Of all the forms of dance and theatre now performed in Ball, the oldest ritual performances predate the arrival of Hindu-Buddhist culture. The Balinese divide their performances into various classes according to their degree of sacredness. The most sacred ones are the wali performances, excluded from non-Balinese and outcasts, and are usually held in the most sacred precincts of the temples, which consist of several adjacent courtyards.
The bebali performances are staged in the outermost temple courtyards, and they are often of an artistic character and also open to foreigners. Other types include magical, though not temple-related, performances, secular performances, and tourist shows.
Most of the styles of theatre and dance are performed to the accompaniment of Balinese gamelan music. There are many types of gamelan music and ensembles in Indonesia, but the gamelan gong kebyar, the most popular form of Balinese gamelan, is generally faster in tempo and sometimes more feverish and more capriciously accented than the classical gamelan of Java.
Most of the forms of theatre rely on classical Balinese dance techniques, which partly reiterate old Javanese prototypes, which have developed further into a rich, expressive, and dynamic style specific to Bali. Although Balinese theatre is open to new influences, its sacral core appears to have remained unchanged over the centuries.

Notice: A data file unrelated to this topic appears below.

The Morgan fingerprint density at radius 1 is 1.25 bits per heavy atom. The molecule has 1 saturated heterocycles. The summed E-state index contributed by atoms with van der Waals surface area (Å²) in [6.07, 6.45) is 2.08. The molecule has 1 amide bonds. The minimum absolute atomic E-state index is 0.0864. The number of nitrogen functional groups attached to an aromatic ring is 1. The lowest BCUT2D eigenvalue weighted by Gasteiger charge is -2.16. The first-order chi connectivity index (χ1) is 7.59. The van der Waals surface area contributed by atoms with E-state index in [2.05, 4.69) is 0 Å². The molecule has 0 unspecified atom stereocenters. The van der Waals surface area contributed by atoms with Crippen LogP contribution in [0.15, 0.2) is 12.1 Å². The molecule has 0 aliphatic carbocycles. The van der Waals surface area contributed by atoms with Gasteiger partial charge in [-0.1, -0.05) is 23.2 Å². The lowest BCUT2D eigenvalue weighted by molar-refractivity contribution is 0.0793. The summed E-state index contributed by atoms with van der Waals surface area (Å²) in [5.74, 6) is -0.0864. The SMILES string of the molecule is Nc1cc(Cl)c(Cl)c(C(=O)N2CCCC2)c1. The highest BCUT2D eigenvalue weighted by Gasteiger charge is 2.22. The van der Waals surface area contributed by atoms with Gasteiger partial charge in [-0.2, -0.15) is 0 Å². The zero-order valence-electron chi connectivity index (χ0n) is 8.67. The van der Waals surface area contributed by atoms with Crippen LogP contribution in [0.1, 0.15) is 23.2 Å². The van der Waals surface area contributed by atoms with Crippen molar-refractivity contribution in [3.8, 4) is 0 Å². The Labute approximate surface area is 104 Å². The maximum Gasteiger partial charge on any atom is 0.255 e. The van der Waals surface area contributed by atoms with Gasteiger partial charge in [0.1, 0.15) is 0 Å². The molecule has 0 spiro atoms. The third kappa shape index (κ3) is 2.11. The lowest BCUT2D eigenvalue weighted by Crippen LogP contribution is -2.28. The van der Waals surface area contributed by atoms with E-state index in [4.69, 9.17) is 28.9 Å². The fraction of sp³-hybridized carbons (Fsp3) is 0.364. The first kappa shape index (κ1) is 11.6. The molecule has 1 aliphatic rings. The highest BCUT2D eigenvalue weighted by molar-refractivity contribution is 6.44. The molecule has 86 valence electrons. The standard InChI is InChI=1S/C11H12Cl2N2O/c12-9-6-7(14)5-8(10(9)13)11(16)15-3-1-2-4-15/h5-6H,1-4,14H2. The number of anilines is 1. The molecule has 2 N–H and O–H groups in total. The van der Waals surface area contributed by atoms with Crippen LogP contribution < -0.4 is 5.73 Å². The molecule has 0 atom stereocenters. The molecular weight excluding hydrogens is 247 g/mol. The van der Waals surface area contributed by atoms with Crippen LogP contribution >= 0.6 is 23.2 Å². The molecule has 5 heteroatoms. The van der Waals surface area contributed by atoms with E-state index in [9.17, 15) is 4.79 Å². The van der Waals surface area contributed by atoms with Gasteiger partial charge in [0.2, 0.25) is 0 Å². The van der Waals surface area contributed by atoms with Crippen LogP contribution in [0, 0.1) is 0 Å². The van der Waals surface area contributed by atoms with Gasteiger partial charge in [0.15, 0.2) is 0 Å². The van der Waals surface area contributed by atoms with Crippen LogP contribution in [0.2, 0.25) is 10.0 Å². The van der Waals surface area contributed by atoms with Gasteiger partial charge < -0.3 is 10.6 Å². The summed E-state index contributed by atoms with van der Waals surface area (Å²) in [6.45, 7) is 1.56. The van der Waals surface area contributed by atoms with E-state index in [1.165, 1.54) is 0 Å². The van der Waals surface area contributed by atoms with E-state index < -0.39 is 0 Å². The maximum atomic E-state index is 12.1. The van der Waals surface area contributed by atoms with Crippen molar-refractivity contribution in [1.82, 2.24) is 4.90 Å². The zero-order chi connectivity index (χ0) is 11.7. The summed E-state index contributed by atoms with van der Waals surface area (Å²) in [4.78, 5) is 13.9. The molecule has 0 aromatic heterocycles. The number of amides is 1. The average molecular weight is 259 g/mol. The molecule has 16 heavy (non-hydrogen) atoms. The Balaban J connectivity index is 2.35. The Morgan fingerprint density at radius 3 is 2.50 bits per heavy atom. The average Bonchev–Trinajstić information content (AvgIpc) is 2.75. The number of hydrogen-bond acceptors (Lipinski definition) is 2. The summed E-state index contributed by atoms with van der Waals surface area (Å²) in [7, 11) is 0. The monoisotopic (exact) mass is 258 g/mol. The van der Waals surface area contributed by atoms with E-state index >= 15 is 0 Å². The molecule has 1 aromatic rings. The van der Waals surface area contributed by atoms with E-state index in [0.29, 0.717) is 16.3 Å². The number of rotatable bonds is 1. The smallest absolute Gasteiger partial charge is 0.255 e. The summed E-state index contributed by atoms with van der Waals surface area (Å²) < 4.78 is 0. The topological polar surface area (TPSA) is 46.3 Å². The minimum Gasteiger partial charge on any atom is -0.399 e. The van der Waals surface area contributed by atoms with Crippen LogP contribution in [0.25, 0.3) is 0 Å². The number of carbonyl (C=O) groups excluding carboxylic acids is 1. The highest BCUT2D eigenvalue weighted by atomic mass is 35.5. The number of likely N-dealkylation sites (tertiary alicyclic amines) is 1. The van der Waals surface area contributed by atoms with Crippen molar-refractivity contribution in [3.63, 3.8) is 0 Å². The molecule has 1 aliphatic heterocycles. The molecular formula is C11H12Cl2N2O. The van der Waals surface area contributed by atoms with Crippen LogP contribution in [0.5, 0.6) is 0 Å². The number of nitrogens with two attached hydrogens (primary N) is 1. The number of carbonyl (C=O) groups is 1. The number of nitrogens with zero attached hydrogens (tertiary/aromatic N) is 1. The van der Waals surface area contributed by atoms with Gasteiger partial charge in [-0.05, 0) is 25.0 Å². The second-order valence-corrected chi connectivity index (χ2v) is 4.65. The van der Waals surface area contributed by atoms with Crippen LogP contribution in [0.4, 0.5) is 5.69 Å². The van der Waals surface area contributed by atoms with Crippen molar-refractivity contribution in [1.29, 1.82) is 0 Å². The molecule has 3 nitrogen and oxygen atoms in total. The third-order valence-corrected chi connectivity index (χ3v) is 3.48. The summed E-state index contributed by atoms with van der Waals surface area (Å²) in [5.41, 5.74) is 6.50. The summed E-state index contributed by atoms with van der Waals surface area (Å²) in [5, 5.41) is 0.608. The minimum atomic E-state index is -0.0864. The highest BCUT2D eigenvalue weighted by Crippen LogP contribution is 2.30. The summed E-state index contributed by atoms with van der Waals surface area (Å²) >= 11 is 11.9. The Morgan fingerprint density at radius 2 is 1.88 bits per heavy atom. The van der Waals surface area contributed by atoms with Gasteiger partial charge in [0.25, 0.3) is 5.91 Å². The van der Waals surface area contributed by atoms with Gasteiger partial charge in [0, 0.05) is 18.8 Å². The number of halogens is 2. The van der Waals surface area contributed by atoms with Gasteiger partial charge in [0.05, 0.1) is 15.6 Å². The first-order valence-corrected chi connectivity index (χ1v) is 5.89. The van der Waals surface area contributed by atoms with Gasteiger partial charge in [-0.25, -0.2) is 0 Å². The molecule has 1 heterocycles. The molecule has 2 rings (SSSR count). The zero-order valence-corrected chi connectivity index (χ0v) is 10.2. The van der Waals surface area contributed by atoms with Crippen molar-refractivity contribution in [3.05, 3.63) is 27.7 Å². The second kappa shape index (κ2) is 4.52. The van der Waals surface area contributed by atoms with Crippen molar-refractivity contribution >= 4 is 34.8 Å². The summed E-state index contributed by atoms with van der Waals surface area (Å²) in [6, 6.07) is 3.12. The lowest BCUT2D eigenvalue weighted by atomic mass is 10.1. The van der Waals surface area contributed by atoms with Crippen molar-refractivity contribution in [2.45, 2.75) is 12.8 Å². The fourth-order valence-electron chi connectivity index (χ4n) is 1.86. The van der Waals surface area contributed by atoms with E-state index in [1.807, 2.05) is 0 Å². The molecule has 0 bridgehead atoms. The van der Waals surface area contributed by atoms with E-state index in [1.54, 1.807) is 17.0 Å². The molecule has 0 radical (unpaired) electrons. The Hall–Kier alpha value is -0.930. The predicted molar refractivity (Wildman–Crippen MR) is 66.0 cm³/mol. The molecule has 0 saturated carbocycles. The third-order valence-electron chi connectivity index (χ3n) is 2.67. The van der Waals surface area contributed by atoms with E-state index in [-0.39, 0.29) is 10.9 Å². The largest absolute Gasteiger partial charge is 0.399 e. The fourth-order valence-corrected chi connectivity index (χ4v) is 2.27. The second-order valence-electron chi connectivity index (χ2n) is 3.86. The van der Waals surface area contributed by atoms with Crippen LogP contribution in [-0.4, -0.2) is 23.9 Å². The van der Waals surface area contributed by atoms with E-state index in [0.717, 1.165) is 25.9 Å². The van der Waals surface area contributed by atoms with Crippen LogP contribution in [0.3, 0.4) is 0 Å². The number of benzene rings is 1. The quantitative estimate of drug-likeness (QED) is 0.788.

Bali is the home to its own type of religion, Bali-Hinduism. It combines elements of animism, ancestor worship and Hinduism, which was received from India almost two millennia ago. After that Hinduism developed in Bali through several steps into its present syncretistic form.
Religion is very much a part of everyday life in Bali. Morning starts with offerings given to various parts of the house, trees, rivers etc. A complicated system of several simultaneous calendars gives an almost daily reason for minor or major temple festivals somewhere on the island.
Temple festivals include myriads of different rituals and ceremonies as well as voluptuous offerings, which in themselves are art works of the highest order. Temple festivals, as well birthdays, weddings or grand cremations provide the natural context for many theatrical performances.
As in India, also in Bali, theatre and dance, on the deepest level, are seen as acts of sacrifice. In Bali, as in many Southeast-Asian countries, there are no specific words for an “actor” or a “dancer”. A general term, tukang, means “the one who beautifies”.
A charismatic performer is said to possess taksu, a special energy or a kind of spiritual power. Some masks or even theatrical headdresses are also believed have taksu. Many masks such as the mask of the village protector, Barong, as well as some exceptionally old masks are venerated in temples.
A good performer should be able fulfil the tripartite idea, which covers, first, bayu or energy, secondly, sabda or inner voice, and third, idep or thought.